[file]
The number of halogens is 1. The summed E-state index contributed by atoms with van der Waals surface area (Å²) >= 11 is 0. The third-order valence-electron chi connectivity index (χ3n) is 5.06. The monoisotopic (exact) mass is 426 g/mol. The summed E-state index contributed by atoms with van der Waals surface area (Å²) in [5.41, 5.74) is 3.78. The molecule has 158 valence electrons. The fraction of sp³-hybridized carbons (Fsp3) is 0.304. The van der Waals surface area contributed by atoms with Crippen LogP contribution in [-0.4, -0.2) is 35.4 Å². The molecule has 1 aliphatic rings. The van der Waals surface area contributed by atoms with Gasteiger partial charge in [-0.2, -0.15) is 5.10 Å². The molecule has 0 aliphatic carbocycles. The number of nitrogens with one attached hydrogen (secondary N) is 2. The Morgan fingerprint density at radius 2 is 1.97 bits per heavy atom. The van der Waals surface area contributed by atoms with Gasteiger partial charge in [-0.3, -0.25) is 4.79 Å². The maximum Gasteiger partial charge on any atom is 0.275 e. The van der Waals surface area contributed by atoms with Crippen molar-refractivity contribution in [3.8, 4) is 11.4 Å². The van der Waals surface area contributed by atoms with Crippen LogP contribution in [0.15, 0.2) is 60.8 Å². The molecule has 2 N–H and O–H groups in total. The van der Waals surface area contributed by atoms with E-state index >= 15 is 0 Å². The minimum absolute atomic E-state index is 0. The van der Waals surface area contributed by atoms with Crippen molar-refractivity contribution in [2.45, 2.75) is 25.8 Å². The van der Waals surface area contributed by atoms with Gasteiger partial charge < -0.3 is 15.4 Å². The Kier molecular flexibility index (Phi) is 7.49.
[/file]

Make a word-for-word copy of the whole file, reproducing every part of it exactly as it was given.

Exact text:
The number of halogens is 1. The summed E-state index contributed by atoms with van der Waals surface area (Å²) >= 11 is 0. The third-order valence-electron chi connectivity index (χ3n) is 5.06. The monoisotopic (exact) mass is 426 g/mol. The summed E-state index contributed by atoms with van der Waals surface area (Å²) in [5.41, 5.74) is 3.78. The molecule has 158 valence electrons. The fraction of sp³-hybridized carbons (Fsp3) is 0.304. The van der Waals surface area contributed by atoms with Crippen LogP contribution in [-0.4, -0.2) is 35.4 Å². The molecule has 1 aliphatic rings. The van der Waals surface area contributed by atoms with Gasteiger partial charge in [-0.2, -0.15) is 5.10 Å². The molecule has 0 aliphatic carbocycles. The number of nitrogens with one attached hydrogen (secondary N) is 2. The Morgan fingerprint density at radius 2 is 1.97 bits per heavy atom. The van der Waals surface area contributed by atoms with Gasteiger partial charge in [-0.3, -0.25) is 4.79 Å². The maximum Gasteiger partial charge on any atom is 0.275 e. The van der Waals surface area contributed by atoms with Crippen molar-refractivity contribution in [3.8, 4) is 11.4 Å². The van der Waals surface area contributed by atoms with Crippen LogP contribution in [0.15, 0.2) is 60.8 Å². The molecule has 2 N–H and O–H groups in total. The van der Waals surface area contributed by atoms with E-state index >= 15 is 0 Å². The minimum absolute atomic E-state index is 0. The van der Waals surface area contributed by atoms with Crippen molar-refractivity contribution in [2.45, 2.75) is 25.8 Å². The van der Waals surface area contributed by atoms with Gasteiger partial charge < -0.3 is 15.4 Å². The Kier molecular flexibility index (Phi) is 7.49.